Unifying Theological Themes
One of the greatest challenges in reading the 39 books of the Old Testament is trying to find theological unity. We often do this with themes like God’s redemptive history, covenant, kingdom, canon, gospel, or story. Recognizing themes is kind of like mapping the terrain of the OT, especially when searching for the mountains and valleys on the horizon. But sometimes our attempts at finding unity through a theological theme can distort the image of the map because not all themes are equally valid all of the time.
We err when we force the Bible to fit a grid of one or two themes like covenant. The emphasis on covenant in Genesis is different than in Deuteronomy or in Isaiah or Amos. Most of the books of poetry make no mention of the covenant and efforts to find it there often greatly distort their content. We don’t want to put mountains on the map when the OT is showing a plain. Here, other unifying themes are needed to keep our sense of the whole. In our efforts to organize and understand, we must also allow for there to be loose ends and surprises and paths that don’t obey our constructs.
Making The Old Testament Relevant
We read Scripture, above all, so that it will come to life in the mundane events of each day. But that can be a challenge in the world of the modern West, where the mundane includes economics, neuroscience, politics, engineering, the arts, and agriculture, not to mention the unique complexities of marriage, parenting, and education today. While we probably blame a lack of time for our failure to read the Bible, the deeper cause is more likely our lack of faith in Scripture’s ability to speak meaningfully to the minutiae of the world we inhabit. But it is the very breadth of stories and poetry in OT that makes it so good at addressing the whole of the human life.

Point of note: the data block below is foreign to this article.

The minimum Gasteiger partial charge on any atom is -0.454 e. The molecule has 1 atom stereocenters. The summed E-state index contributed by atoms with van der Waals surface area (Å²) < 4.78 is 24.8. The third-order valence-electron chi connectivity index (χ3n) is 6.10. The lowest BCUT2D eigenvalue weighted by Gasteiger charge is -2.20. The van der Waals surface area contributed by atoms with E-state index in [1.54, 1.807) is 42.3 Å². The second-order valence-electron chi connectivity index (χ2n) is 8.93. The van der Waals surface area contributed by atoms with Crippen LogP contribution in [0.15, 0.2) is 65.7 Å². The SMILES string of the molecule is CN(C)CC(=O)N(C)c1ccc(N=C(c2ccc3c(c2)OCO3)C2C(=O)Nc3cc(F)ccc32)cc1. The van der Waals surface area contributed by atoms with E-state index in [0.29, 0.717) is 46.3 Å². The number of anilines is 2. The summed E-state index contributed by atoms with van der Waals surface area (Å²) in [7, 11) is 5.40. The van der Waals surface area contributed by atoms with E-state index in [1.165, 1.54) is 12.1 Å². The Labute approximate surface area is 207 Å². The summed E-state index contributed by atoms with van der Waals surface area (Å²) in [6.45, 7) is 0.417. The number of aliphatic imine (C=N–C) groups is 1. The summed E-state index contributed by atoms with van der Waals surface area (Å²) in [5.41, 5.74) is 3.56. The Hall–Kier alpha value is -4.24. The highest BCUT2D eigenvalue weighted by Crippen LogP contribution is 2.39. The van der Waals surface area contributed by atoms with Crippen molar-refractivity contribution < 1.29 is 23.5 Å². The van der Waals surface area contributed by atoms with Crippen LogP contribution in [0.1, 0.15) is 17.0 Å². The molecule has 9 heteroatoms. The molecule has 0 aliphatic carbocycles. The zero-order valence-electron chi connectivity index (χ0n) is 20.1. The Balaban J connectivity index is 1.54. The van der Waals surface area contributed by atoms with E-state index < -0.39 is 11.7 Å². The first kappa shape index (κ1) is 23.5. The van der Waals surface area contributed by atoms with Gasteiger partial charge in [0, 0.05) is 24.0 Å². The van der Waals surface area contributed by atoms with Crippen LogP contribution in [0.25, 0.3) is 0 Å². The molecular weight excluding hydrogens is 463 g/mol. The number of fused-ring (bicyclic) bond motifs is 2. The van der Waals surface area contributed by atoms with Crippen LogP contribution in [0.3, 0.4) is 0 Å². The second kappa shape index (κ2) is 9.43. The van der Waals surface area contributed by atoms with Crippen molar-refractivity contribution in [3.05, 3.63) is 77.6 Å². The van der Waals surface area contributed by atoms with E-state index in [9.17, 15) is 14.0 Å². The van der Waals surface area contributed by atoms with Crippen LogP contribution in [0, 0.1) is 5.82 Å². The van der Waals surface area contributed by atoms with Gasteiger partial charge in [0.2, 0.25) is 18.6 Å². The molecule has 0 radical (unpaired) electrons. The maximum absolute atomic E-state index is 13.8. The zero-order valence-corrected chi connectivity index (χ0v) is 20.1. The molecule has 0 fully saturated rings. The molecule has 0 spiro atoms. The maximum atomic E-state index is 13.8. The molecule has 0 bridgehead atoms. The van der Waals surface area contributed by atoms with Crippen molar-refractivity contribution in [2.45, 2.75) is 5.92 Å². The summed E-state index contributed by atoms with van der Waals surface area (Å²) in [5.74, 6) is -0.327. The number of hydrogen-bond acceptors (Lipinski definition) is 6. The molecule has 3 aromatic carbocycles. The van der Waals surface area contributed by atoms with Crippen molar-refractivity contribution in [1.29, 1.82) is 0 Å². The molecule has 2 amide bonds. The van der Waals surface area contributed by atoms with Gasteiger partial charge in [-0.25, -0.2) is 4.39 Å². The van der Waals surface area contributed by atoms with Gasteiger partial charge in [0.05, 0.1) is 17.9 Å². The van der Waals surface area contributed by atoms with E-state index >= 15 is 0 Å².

Thinking of this, I’m struck by a memory of economist Bob Goudzwaard addressing my social justice class a few years ago. Using the parable of the wise steward in Luke’s Gospel, he pointed to several remarkable and highly relevant economic principles. These were not microeconomic formulas, but nor were they the kind of exegesis common in biblical commentaries. They were reflections that bridged the gap between Scripture and life in the modern world. Goudzwaard’s case is telling, partly because his discipline is so technically sophisticated, but mostly because that hasn’t stopped him from making a life-long habit of feasting on Scripture with the expectation of fresh encounters with the Creator that illumine his work.
Goudzwaard encourages us to resist the cultural powers of progress and technology that can make the Bible seem distant and irrelevant. The Bible, as Karl Barth rightly said, is not simply a book, but a living way to encounter God in Christ. And a text that puts us in the presence of the Creator and Redeemer of our world can only promise to provide fresh and relevant wisdom for our lives here.
Indeed, if the telos of Scripture is the triune God in Christ, then we should feed upon every part of it, as often as we can, with eyes and ears open to discover more of God, of his world, and of ourselves.